Bert pointed out one way SLU is a cutting-edge sprawl buster. Also board chair of Forterra, a local nonprofit devoted to landscape preservation and urban sustainability, he noted that SLU is using a system promoted by Forterra and implemented by King County. That is Transfer of Development Rights (TDR). Forest and farm lands on the urban fringe are preserved when development rights are sold. Purchasers are urban developers. TDR lets them build taller buildings, and so make more money on a parcel of land.

“King County at leading edge,” Bert says. “Ultimately the rest of the US needs to be as forward thinking about urban development, placing people in walkable neighborhoods close to transit, rather than low-density development. Get population in urban centers. “

“We look at a couple of million more people coming here by 2040. We need a whole bunch of SLUs throughout our region that are green and walkable. Places like Lynnwood, Federal Way and Puyallup can learn a lot of good lessons from SLU.”

The SLU study not only looked at buildings, but at district systems that tie them together. District systems operate on a scale beyond individual buildings. They can provide services such as heat, cooling and electricity.  For example, a heating plant can serve several buildings, as can a chilled water system or an electricity microgrid. A goal was to “enter into dialogue on systems beyond the individual building,” to line out opportunities for district-based solutions in energy, water and transportation. That is where success has been more mixed.

In terms of transportation, “The investment in the street car is really the key part, continuation of the street car downtown, and then slowly, linked across the city.”

SLU’s growth has come with increased traffic congestion, always a problem in an area long noted for the “Mercer mess.”

“SLU, like a lot of Seattle, is in the transportation ‘teenage years,” Bert notes. “We’re transitioning into a compact, global city that must have a convenient and enjoyable mass transit, biking, and walking system to get around.  Using the car will never be convenient in Seattle again with our new long peak hours, especially as more cars are added to the system.”

And that is as it should be. Making car use less convenient may have its irritations. But for a sustainable planet it is necessary.

The SLU report also envisioned district energy systems powered by technologies such as solar, fuel cells and microturbines, as well as chilled water systems linking buildings. That is the element of the vision that has not played out.

The Amazon Phase VI building at 515 Westlake Ave. North and 500 9th Ave. North is a LEED Gold building that exemplifies a high performance, energy-saving skin, cross block/mid-block connections, public people spaces and a high quality of landscape architecture.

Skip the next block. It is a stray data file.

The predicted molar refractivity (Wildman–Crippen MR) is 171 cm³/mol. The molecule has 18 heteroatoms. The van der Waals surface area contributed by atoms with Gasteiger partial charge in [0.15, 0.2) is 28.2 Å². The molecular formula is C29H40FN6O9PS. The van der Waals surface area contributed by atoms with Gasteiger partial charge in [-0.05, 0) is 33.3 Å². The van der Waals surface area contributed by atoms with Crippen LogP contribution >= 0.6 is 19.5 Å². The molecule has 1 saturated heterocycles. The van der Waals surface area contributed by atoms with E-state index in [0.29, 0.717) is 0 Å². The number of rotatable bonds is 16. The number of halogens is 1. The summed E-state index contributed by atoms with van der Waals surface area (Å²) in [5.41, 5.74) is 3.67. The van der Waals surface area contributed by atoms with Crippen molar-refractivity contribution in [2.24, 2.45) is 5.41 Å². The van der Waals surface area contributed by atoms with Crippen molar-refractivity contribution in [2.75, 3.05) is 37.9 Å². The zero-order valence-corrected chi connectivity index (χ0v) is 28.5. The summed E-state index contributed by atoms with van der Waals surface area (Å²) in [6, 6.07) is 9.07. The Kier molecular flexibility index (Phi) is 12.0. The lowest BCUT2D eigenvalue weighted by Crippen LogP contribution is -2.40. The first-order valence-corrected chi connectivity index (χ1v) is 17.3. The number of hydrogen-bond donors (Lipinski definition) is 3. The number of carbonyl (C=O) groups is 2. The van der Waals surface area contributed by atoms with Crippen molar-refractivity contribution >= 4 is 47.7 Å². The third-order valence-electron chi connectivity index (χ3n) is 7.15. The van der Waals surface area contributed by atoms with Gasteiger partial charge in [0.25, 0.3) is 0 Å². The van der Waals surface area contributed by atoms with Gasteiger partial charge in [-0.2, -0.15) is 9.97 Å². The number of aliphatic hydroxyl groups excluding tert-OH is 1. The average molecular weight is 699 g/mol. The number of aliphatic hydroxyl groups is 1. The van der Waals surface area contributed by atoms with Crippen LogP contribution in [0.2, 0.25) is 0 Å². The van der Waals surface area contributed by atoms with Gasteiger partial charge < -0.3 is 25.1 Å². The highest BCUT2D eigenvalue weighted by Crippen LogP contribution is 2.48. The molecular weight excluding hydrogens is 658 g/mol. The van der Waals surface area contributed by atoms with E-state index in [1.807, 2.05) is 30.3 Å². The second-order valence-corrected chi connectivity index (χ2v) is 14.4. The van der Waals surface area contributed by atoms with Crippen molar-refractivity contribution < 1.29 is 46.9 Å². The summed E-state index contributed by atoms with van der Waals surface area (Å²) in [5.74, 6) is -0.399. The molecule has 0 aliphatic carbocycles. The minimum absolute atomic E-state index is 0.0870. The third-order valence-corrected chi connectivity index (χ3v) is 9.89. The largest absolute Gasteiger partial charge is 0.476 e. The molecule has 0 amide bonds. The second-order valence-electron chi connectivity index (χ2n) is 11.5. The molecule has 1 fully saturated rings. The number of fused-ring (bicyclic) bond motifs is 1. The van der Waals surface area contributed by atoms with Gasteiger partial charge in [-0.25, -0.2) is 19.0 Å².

The Amazon Phase VI building at 515 Westlake Ave. North and 500 9th Ave. North is a LEED Gold building that exemplifies a high performance, energy-saving skin, cross block/mid-block connections, public people spaces and a high quality of landscape architecture.

“This is a very challenging situation for a wide variety of reasons. District energy is still an emerging topic, fraught with unbelievable complexities, such as infrastructure in public streets, property lines, and risk for investors,” Bert says. The region’s mild climate and cheap hydropower also militated against district energy.” SLU was “way too early for district systems.”

But technologies and systems are improving. “The exciting thing there is an emerging revolution in district-based systems. The policy and economics profile is significantly different than in 2001. There is greater viability. It is a topic in all projects of higher density.”

The SLU study pointed the way for the district. But, Bert noted, “its greatest success was its widespread impact beyond Seattle. We have received requests all over the world for copies. It is used in university curricula. Fundamentally the impact is much broader than SLU because it is a case study.”

Bert since has gone on to do other similar studies, including a more detailed plan for the Lloyd Crossing area in Portland that “took this to a different level.”

In Bert’s eyes, SLU has overall lived up to the sustainability concepts he lined out in 2002.

“These are things that takes vision, partnerships and 20 years of efforts,” he said. “Now we as a region have to be thinking about what’s next for 2040, for 2100.”

More people are coming to our region. How we grow will make all the difference for our region, our planet and our climate. Compact urban districts that are built green and served by transit are the way to go, and SLU provides an important model to guide growth throughout the region, nation and world.

In Defense of South Lake Union (first of a two part series)
by Patrick Mazza

I had to think long and hard about this story.

I started out many months ago with a simple concept. I would interview Bert Gregory of the Mithun architectural firm about a seminal sustainability plan he did for South Lake Union back in 2001 in anticipation of the building boom. Bert Gregory is one of the pioneering green architects, and was well positioned to create a plan that would make SLU a global sustainability model.

In early 2015 I visited Bert to ask him how well he thought the plan had been carried out. I’ll report on Bert’s comments in the second part of this series. But before I could write the story, I realized I had to flesh out my own thoughts about SLU, figure out what I really think about the neighborhood that is now a representation of Seattle’s explosive growth. Among Seattleites, there are a mix of feelings, always inevitable with such major transformations. Knute Berger captured this in a May Crosscut piece: